-Omniscient narration. This has largely fallen out of vogue in modern fiction, but omniscience truly gives us an understanding of the overarching picture of various things in a way that only omniscience can. Tolstoy is the first writer that comes to mind for most people, his penetrating insight into characters and the human condition and social mores is astounding. Willa Cather gives us this, as does Jane Austen. It suggests a certain wisdom on the part of the author, an understanding of human nature that, as above, expands beyond the words on the page. It can make sweeping generalizations and sum up grand truths that are part of why we need literature.

-Sort of on the flipside, intimacy. Edith Pearlman’s stories are warmly intimate; we truly feel we are with the characters. Philip Roth hilariously and disgustingly pushes the limits of intimacy in his brilliant Portnoy’s Complaint, which is a case of Too Much Information. Even the popularity of books like Bridget Jones’s Diary show the human need for confiding in a literary friend who is full of foibles and wants to share it with the reader.

-Unique subject matter. Ian McEwan’s Nutshell is brilliant: the retelling of Hamlet from the womb is unlike anything else. James Baldwin’s stories in Going to Meet the Man show a fresh perspective on Black life at a time when Blacks were still seen as the “House N—–” or The Other, only beginning to be integrated into American society. Dystopian novels like 1984 or Brave New World are still appealing because they are stories like nothing else. And even the success of the Harry Potter books shows that readers love a fantastical world where there is magic, villains, heroes, and an underdog hero. J.K. Rowling created a world of her own, and in doing so, her work developed a universal appeal.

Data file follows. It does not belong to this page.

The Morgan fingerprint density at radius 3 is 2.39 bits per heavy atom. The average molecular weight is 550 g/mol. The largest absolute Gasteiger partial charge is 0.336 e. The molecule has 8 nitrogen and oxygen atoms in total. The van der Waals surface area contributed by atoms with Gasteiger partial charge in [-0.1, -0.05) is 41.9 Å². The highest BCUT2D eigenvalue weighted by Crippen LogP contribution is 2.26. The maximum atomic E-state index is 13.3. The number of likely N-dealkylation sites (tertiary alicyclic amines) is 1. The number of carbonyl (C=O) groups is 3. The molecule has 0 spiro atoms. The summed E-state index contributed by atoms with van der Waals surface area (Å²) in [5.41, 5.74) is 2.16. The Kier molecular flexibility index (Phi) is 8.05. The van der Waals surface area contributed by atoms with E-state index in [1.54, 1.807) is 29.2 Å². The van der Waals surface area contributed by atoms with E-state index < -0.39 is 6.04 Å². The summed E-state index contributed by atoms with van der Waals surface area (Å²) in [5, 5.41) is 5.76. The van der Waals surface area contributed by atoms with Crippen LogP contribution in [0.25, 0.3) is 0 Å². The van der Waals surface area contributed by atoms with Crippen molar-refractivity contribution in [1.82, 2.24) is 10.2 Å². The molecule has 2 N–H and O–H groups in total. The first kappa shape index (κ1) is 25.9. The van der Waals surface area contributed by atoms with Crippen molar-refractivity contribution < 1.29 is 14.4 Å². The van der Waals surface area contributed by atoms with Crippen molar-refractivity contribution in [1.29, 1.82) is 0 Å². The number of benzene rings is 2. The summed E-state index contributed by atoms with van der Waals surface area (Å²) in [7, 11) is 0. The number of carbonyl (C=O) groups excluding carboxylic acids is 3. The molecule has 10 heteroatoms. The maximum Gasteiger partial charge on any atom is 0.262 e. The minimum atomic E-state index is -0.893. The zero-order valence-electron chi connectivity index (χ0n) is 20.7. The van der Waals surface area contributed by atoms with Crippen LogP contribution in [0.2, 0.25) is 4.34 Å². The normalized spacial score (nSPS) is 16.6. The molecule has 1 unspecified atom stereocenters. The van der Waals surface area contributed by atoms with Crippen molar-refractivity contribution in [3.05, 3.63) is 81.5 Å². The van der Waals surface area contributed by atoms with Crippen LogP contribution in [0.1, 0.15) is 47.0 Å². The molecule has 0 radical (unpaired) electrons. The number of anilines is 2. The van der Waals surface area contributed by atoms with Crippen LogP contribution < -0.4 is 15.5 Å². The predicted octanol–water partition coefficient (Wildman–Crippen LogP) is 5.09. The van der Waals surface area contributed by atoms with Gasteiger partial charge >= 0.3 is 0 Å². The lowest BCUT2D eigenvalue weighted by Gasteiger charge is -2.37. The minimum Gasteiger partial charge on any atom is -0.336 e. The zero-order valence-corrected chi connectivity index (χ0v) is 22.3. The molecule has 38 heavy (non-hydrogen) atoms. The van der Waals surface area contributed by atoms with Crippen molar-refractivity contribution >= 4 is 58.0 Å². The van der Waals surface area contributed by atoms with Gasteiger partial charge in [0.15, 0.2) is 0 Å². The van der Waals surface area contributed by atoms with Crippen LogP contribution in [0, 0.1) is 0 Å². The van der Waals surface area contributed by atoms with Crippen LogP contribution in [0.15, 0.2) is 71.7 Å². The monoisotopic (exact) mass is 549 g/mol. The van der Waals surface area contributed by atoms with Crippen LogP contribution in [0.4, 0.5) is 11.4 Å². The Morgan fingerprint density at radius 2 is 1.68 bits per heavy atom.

These are but a few things that make for good writing. Perhaps this post shall be continued in the future.

The Need for a National Writer?

In countries all over the world there is a person or people who represent the collective conscious or Zeitgeist of the nation. S/he is a national figure, a symbol, an icon who is a great source of pride for her/his people. In these countries or cultures, the writer serves a different purpose, than writers usually found here in the U.S. The role of these writers is to create works that are much more than stories of dysfunctional relationships, romance, or barely-disguised memoirs: s/he voices an opinion of the masses, articulates the ideas of the whole. Sometimes the writer is not currently living, but rather a long-revered figure in the nation’s history. Her or his works are read and studied at school or at university; s/he is immortalized in a statue in a great public square or in a museum; or, s/he is a heroic figure that dares to speak out against the authorities—-and sadly pays the price.